Carriers post better than expected performance despite costlier fuel and a fall in passenger load factors
Improving pricing at a time when load factors have dropped suggests that the quality of air traffic has improved
Indian airlines’ operating profits were expected to nosedive in the December quarter. Not only were fuel prices far higher, but even passenger load factors had fallen owing to unusually high capacity addition.
Analysts at ICICI Securities Ltd had anticipated Ebitda losses for all three publicly traded airlines—InterGlobe Aviation Ltd (which operates IndiGo), SpiceJet Ltd and Jet Airways (India) Ltd. Kotak Institutional Equities, which only tracks InterGlobe Aviation, had estimated losses for the market leader, which is as good as saying all Indian airlines would post losses.
Ebitda stands for earnings before interest, tax, depreciation and amortization.
But as it turns out, not only IndiGo, but even SpiceJet reported positive Ebitda. While analysts at ICICI Securities were expecting Ebitda losses of 5-6% of revenue for IndiGo and SpiceJet, they reported Ebitda of 2.8% and 4.6% of revenue, respectively. Of course, this still represents a sharp drop from the year-ago Ebitda of the two airlines. But amid expectations of losses, the fact that they reported profits were in itself a big relief for investors.
Yields at both airlines were much better than expectations. “The improvement in fares was pleasantly surprising, and was the key driving force behind the better than expected performance of all the three listed airlines for the December quarter," said Ansuman Deb, an analyst with ICICI Securities.
Market leader IndiGo’s yields increased 3.7% from a year earlier. This comes after the measure had declined for three consecutive quarters previously.
For airlines, yield is a relevant pricing measure and refers to passenger ticket revenue divided by revenue passenger kilometres flown.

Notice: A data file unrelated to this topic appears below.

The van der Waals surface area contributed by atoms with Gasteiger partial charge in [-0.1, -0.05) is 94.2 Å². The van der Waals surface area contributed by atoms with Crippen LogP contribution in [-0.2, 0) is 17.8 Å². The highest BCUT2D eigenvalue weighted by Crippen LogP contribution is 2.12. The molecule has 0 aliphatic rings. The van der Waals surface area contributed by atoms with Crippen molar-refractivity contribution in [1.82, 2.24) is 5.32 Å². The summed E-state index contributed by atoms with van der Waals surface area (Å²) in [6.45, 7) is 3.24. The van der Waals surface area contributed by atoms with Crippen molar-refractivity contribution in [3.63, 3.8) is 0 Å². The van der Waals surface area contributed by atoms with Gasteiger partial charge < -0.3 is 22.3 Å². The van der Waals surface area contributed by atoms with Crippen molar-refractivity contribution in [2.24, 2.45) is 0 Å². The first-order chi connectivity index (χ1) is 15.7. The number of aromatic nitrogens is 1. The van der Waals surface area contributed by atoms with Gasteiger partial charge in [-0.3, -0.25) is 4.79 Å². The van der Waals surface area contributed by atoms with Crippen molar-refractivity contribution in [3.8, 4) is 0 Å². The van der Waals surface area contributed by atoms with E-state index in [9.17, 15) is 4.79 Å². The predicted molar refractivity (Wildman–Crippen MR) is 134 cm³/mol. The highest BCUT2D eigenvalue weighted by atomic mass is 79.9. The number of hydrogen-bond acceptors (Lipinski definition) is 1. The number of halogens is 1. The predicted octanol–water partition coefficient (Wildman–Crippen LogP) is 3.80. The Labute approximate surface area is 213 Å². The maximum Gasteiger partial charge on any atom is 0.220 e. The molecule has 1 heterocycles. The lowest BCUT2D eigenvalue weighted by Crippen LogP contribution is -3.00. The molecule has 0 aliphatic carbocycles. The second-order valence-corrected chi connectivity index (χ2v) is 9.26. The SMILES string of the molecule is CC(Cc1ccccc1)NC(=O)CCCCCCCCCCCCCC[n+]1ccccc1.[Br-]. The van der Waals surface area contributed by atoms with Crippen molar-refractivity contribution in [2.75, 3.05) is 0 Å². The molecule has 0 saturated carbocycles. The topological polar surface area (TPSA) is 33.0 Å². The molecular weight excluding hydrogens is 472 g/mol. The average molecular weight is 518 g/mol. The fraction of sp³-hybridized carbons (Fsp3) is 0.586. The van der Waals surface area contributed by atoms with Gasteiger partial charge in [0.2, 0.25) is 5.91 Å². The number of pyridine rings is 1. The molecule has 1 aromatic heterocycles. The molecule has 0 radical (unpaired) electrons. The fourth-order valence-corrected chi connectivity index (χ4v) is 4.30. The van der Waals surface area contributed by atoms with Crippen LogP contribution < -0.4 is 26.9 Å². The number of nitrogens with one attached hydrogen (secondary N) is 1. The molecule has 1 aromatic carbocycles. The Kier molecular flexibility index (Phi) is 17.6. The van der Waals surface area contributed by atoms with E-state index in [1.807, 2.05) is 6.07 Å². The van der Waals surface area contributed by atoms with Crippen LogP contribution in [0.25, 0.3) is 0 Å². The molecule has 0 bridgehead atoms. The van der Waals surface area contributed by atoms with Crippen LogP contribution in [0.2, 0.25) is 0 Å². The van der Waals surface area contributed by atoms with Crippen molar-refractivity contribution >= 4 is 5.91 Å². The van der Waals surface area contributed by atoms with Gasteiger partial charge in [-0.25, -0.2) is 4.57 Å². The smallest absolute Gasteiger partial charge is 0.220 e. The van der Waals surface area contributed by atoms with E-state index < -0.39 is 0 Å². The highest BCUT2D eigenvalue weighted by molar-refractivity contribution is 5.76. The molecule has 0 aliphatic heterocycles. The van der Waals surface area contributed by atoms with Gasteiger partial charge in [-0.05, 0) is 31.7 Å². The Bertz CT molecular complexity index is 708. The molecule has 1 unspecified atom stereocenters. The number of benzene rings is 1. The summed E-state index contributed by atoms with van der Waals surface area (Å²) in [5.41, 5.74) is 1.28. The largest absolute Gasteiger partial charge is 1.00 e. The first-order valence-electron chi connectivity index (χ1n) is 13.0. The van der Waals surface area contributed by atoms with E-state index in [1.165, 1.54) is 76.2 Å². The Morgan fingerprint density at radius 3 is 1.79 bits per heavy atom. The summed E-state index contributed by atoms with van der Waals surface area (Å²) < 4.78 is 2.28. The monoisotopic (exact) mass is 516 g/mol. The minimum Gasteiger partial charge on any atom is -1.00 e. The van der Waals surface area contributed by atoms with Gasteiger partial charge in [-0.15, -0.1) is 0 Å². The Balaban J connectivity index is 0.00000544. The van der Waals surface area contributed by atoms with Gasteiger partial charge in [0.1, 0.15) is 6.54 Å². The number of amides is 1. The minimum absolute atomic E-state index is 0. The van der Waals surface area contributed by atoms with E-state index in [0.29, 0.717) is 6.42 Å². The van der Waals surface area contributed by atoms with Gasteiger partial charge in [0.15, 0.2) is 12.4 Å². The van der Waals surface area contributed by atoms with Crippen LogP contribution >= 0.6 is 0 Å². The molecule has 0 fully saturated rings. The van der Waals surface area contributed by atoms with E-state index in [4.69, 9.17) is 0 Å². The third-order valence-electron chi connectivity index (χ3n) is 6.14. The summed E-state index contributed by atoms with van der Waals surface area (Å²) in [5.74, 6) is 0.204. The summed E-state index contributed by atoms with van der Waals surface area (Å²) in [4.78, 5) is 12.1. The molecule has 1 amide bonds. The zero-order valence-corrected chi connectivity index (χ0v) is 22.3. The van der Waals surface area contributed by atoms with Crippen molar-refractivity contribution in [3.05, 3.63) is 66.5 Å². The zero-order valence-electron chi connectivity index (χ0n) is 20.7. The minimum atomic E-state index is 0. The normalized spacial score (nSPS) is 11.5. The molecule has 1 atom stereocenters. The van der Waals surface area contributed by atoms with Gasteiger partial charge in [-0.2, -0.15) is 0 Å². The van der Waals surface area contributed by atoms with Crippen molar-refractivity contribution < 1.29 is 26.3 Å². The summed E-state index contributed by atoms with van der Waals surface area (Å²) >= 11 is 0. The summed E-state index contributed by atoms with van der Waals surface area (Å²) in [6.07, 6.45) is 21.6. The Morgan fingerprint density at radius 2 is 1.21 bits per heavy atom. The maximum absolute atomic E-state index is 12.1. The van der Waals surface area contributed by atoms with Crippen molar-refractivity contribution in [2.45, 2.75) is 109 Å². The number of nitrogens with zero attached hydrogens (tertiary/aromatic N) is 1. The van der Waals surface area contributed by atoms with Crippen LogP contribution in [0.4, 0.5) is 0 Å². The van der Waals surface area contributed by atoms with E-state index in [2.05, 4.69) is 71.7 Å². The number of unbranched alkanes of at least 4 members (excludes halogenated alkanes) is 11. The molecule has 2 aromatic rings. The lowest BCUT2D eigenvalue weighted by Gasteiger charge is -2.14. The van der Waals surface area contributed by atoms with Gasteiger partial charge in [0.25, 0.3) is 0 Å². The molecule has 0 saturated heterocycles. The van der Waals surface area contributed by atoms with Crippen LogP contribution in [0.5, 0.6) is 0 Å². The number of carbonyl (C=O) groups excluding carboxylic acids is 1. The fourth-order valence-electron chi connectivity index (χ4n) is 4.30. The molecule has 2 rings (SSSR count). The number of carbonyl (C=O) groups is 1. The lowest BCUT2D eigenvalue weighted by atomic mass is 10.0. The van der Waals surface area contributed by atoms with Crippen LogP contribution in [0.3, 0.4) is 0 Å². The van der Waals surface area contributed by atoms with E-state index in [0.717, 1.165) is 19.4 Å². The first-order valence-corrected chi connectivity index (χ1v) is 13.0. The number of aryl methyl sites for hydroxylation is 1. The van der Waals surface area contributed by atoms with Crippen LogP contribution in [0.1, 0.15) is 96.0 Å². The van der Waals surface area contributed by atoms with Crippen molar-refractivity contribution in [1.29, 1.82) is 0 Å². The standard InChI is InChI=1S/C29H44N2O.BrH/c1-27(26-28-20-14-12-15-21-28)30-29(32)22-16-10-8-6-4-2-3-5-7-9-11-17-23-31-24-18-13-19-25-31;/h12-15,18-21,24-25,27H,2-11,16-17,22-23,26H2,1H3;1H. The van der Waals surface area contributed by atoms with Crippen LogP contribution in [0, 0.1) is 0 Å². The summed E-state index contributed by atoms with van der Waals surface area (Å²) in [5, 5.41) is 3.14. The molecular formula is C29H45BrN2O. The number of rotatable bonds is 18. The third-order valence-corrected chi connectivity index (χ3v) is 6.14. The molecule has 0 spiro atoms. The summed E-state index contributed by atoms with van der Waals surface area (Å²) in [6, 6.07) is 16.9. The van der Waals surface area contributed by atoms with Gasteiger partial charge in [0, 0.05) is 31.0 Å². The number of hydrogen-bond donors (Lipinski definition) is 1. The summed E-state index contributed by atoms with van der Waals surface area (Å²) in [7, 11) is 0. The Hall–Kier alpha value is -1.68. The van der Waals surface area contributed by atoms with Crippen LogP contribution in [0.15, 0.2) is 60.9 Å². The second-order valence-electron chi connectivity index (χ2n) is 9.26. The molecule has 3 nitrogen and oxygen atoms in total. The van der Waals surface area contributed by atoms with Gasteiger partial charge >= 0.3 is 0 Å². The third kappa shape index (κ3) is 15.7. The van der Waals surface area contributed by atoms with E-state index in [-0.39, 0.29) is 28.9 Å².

“We saw a much better revenue performance (per available seat kilometre) in November and December. This improvement in our performance was largely because of improvement in yields, especially in the 0-15 day booking window during these months," IndiGo’s management said in its post earnings conference call. Note that IndiGo was facing pressure in the lucrative 0-15 days segment for three quarters prior to the December quarter.
SpiceJet and Jet both have seen their yields for the December quarter increase in a similar range as that of IndiGo’s.
However, it’s worth noting here that airlines have settled for lower passenger load factors in the bargain. IndiGo and SpiceJet saw their load factors drop 320-340 basis points on a year-on-year basis. Jet’s load factors declined marginally, supported to an extent by a decline in its capacity. One hundred basis points equal one percentage point.
Improving pricing at a time when load factors have dropped essentially means that the quality of traffic has improved, pointed out Deb of ICICI Securities. In short, passengers have had to pay more to travel.
Of course, not everything is hunky-dory. For instance, some analysts are concerned that SpiceJet’s profits were boosted by an unusual jump in its other operating income. IndiGo is facing a challenge because of a shortage of pilots, which is beginning to bite. “The scale of the problem is not large enough yet to warrant a cut in earnings estimates, although the situation needs close monitoring," said an analyst, requesting anonymity.
Jet has its own peculiar financial problems. It reported massive consolidated loss of ₹732 crore for the December quarter. Jet’s board has approved a bank-led provisional resolution plan, which estimates a funding gap of ₹8,500 crore to be met by equity infusion, debt restructuring and sale/sale and lease back/refinancing of aircraft, among others.
“While efforts are being made to rationalize costs and rejig the existing network to reduce losses, adequate capital support to execute the plan will be key for the airline’s revival," wrote analysts from SBICAP Securities Ltd in its Jet result review report on 15 February.
While Jet investors await more details, the good news for the industry is that the skies are clearer now in contrast to the cost pressures faced last year. 2019 started on a good note with a big relief coming from lower aviation turbine fuel (ATF) prices, as crude oil prices are relatively lower at the moment.
The pricing scenario, too, seems to be healthier. On yields, “the better environment that we had in November and December has continued so far", said IndiGo on 23 January in its call.
“Our air fare tracker, which shows a 15-day advance air fare of 653 domestic routes, states average industry yield improved ~15% year-on-year during January-February 2019 on declining capacity of Jet Airways," said analysts from Elara Securities (India) Ltd in its SpiceJet results review report on 11 February.
For all we know, if airfares persist with healthy trends and crude prices remain lower, the current quarter may turn out to provide a far bigger surprise than the December quarter. That should offer ample support to aviation stocks to enjoy a good flight.
Jet, of course, is a peculiar case as mentioned earlier, and its shares will move in tandem with developments on the liquidity situation.